From: House Committee on Science, Space, and Technology
Posted: Thursday, May 21, 2015
Washington, D.C. House Science, Space, and Technology Committee Chairman Lamar Smith (R-Texas) today delivered the following remarks on the House floor in support of H.R. 2262, the Spurring Private Aerospace Competitiveness and Entrepreneurship Act of 2015 or SPACE Act, which he recently introduced with House Majority Leader Kevin McCarthy (R-Calif.).
Chairman Lamar Smith: Thanks go to Majority Leader Kevin McCarthy, an honorary member of the Science, Space, and Technology Committee for sponsoring this important legislation.
Space commercialization is the future of space. This bill will encourage the private sector to launch rockets, take risks, and shoot for the heaven.
H.R. 2262, the Spurring Private Aerospace Competitiveness and Entrepreneurship Act of 2015, or SPACE Act, facilitates a pro-growth environment for the developing commercial space sector.
It creates more stable regulatory conditions and improves safety, which in turn attracts private investment.
Members of Congress should know that earlier this week the administration officially stated that it, "does not oppose House passage of the bill."
The SPACE Act secures American leadership in space and fosters the development of advanced space technologies.
The SPACE Act preserves the Federal Aviation Administration's (FAA) ability to regulate commercial human spaceflight in order to protect national security and public health and safety. And the Act preserves the FAA's ability to regulate spaceflight participation and crew safety in the event of an accident.
This bill calls for a progress report on the knowledge the industry and FAA have gained about the operation and licensing of commercial human spaceflight.
This allows the commercial space industry to develop standards and coordinate with the FAA so the industry can grow in a stable regulatory environment without the threat of arbitrary regulations that would adversely impact their ability to innovate.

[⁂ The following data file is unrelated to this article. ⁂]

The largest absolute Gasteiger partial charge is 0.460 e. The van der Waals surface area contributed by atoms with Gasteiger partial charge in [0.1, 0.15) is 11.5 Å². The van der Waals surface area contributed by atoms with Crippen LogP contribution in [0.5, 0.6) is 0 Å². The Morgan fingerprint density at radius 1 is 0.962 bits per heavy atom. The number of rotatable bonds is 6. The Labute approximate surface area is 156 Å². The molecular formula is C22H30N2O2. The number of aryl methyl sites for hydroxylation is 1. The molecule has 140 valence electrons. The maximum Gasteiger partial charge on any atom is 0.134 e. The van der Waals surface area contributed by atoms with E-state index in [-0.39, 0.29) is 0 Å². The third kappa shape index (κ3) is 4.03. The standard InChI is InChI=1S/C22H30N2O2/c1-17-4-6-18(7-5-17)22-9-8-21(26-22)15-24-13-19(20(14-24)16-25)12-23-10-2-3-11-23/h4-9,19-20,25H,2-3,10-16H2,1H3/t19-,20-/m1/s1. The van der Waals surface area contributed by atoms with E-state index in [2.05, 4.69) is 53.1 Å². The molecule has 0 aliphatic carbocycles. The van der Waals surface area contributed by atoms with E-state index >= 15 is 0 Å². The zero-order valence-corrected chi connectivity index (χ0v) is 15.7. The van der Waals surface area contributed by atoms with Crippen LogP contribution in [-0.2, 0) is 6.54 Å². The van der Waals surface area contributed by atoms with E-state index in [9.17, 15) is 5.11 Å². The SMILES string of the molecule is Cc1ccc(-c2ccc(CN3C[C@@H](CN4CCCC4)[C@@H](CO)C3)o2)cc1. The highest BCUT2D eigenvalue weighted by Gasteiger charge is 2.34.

International law places liability for damages that result from space accidents on the launching nation. All spacefaring nations require some form of third party liability insurance for launching entities.
The current U.S. risk-sharing structure expires in 2016. This Act extends indemnification to the year 2025 and requires an update on how the FAA calculates the maximum probable loss associated with launches. Indemnification has never been utilized and is subject to future appropriations.
This provision will prevent U.S. space companies from going overseas where other nations have more favorable liability protection.
The SPACE Act also closes a statutory loophole that negates an experimental permit once a launch license is issued for the same vehicle design. This fosters greater innovation and allows an experimental permit holder to continue testing while a license holder conducts operations.
Current law only allows for two categories of individuals carried within a spacecraft crew and space flight participants.
Now that NASA is allowing other astronauts access to the International Space Station, a new category is necessary to outline the roles, responsibilities and protections for astronauts on a commercial human spaceflight launch.
This bill also closes a loophole that carved out an exception for spaceflight participants from indemnification coverage. By including these individuals in the indemnification provision, spaceflight participants who may participate in a launch as a result of a contest or for other reasons are not burdened with financial exposure above the limits.
This bill also ensures that federal courts review lawsuits that result from accidents since the federal government is ultimately the responsible party, not the states.
Current law requires that all parties involved in a launch waive claims against each other. This bill adds spaceflight participants to the cross waiver requirement to ensure consistency and reinforce the informed consent requirements.
Various space community stakeholders have expressed support for this bill. They include Blue Origin, Virgin Galactic, Mojave Air & Space Port, SpaceX, the National Space Society, and the Commercial Spaceflight Federation, which represents more than 50 commercial space companies across the United States.
This bill also includes many bipartisan provisions recently considered by the Science Committee.
These provisions provide for the exploration and use of asteroid resources, streamline the regulatory process for commercial remote sensing, and update the Office of Space Commerce. These are all common-sense provisions with bipartisan support.
This bill is the product of over three years of work, numerous committee hearings, and input from industry, education groups, and grassroots citizen advocacy groups. Virtually every stakeholder group has supported this bill.
H.R. 2262 will keep America at the forefront of aerospace technology, promote American jobs, reduce red tape, promote safety, and inspire the next generation of explorers.
I encourage my colleagues to support this bill and yield back the balance of my time.
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